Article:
3 companies suspended from Detroit demo work over conflict of interest concerns

Candice Williams
The Detroit News

Detroit — The City of Detroit has suspended three companies from performing work related to demolition site abatement because of possible conflicts of interest, city officials said Tuesday.

In a letter sent to demolition contractors on Tuesday, the city said it recently became aware that the relationships among three local abatement-related companies might be in violation of the city’s Abatement and Demolition of Residential Properties Agreement and other contracts related to abatement and demolition services.

“If anything pops to our attention along the contractual chain, we’re going to dig into that and we have the right to do that,” said Tim Devine, general counsel for the Detroit Land Bank Authority.

At issue is the relationship among abatement subcontractor BBEK Environmental and air quality testing subcontractors Green Way Environmental LLC and HC Consulting, all based in Warren. Records show the owner of Green Way Environmental LLC is an employee of BBEK Environmental.

The city has referred the issue to the city’s Office of Inspector General for investigation.

Meanwhile, Kevin Woods, the owner of BBEK Environmental, and William Scully, the owner of Green Way Environmental Services, contend that each has no ownership ties to the other businesses.

Before demolishing a building, demolition contractors bring in asbestos abatement companies to perform work. After that, another company comes in to perform an air quality test.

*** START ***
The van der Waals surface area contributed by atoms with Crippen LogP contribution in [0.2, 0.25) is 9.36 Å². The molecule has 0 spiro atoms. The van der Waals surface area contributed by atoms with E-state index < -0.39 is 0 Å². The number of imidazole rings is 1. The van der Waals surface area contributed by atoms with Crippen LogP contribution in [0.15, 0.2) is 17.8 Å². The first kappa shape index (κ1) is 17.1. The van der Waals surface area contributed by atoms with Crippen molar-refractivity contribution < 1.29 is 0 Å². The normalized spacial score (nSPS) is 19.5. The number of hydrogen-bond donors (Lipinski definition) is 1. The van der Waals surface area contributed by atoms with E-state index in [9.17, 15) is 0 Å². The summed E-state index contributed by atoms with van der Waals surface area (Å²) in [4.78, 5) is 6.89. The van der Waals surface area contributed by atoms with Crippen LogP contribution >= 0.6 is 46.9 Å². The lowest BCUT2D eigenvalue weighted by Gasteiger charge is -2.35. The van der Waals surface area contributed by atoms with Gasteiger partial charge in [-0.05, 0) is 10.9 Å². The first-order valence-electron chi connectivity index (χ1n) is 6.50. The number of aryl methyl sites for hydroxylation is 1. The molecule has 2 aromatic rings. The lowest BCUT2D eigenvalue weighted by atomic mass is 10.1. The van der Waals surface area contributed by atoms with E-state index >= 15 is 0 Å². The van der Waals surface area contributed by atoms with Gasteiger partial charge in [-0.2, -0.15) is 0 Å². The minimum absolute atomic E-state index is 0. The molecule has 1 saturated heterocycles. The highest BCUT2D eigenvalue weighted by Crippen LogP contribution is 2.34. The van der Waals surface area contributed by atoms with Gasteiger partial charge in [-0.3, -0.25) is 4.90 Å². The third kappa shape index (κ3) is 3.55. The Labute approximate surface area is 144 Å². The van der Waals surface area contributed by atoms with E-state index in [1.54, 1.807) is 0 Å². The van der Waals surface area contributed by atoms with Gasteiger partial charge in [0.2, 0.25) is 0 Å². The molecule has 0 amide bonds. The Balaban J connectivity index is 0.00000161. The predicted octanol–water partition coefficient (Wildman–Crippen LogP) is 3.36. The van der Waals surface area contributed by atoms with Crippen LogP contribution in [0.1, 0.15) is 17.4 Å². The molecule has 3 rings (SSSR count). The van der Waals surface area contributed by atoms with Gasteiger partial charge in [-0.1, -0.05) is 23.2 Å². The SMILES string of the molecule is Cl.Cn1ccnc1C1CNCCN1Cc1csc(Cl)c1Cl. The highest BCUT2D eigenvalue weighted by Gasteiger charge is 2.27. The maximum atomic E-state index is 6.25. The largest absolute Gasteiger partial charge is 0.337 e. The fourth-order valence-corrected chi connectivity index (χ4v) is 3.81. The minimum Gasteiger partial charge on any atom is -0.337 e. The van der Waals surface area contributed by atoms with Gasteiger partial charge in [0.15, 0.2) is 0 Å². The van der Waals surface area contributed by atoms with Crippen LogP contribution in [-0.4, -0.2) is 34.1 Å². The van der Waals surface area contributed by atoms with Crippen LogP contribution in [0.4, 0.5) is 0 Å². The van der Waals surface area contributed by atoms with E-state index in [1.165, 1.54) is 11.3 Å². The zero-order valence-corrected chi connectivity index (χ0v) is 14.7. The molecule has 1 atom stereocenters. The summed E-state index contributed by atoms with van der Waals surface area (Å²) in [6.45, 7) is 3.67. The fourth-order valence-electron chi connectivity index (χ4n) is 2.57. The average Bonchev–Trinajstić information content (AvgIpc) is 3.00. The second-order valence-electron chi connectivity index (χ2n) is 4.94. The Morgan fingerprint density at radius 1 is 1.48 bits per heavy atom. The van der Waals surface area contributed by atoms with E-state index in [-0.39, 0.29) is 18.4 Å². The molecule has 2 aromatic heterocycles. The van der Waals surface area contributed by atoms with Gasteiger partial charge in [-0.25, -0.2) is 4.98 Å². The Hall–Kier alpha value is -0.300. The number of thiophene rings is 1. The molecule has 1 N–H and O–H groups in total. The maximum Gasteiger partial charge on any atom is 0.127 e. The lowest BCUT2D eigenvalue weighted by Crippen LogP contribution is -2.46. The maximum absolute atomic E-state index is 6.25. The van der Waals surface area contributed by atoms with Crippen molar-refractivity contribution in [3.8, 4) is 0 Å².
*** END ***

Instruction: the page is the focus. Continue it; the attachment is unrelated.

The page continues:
“The contracts we have in place and the contracts that the general contractors have in place down the contractual chain require that the party doing the abatement is independent of the party doing the post-abatement air quality testing,” Devine said. “That’s one of the checks that we do after the abatement is completed before we get on with the knocking down of the structure.”

Scully said that he works for BBEK Environmental as its part-time controller and has no ownership interest in either company. He said he began operating Green Way Environmental in early 2018.

“I think if they follow the rule of the law, it will be rescinded,” Scully said of the suspension. “It’s not fair to (Kevin Woods) to punish him because I’m in business … Where did all of this come about?”

Attorney Rebecca Camargo, who represents both Woods and Scully, said the companies are not in violation. She said that BBEK does not always use Green Way for air quality control.

“When they do use Green Way, they are using a company that is truly a neutral party, fully separate from BBEK,” she said.

Camargo said she is in contact with the city and expects BBEK to be cleared.

“In the meantime, my client is being unfairly targeted and risks losing out on several million dollars of contract work,” she said.

The city has required its demolition contractors to report by the end of the business day Wednesday of any work the companies are currently performing throughout the city.

Devine said he did not yet have a count of how many projects the companies are currently involved in within the demolition program.

Devine said the matter does not pose a threat to public health and safety because a city-hired contractor performs a separate analysis after the abatement work and air quality testing is complete.

The city informed contractors Tuesday that if any of the companies under scrutiny are currently performing work, then the contractor may allow BBEK Environmental, Greenway Environmental and HC Consulting to complete abatement of the site “so long as the post-abatement air monitoring is conducted by an independent third-party.”


Twitter: @CWilliams_DN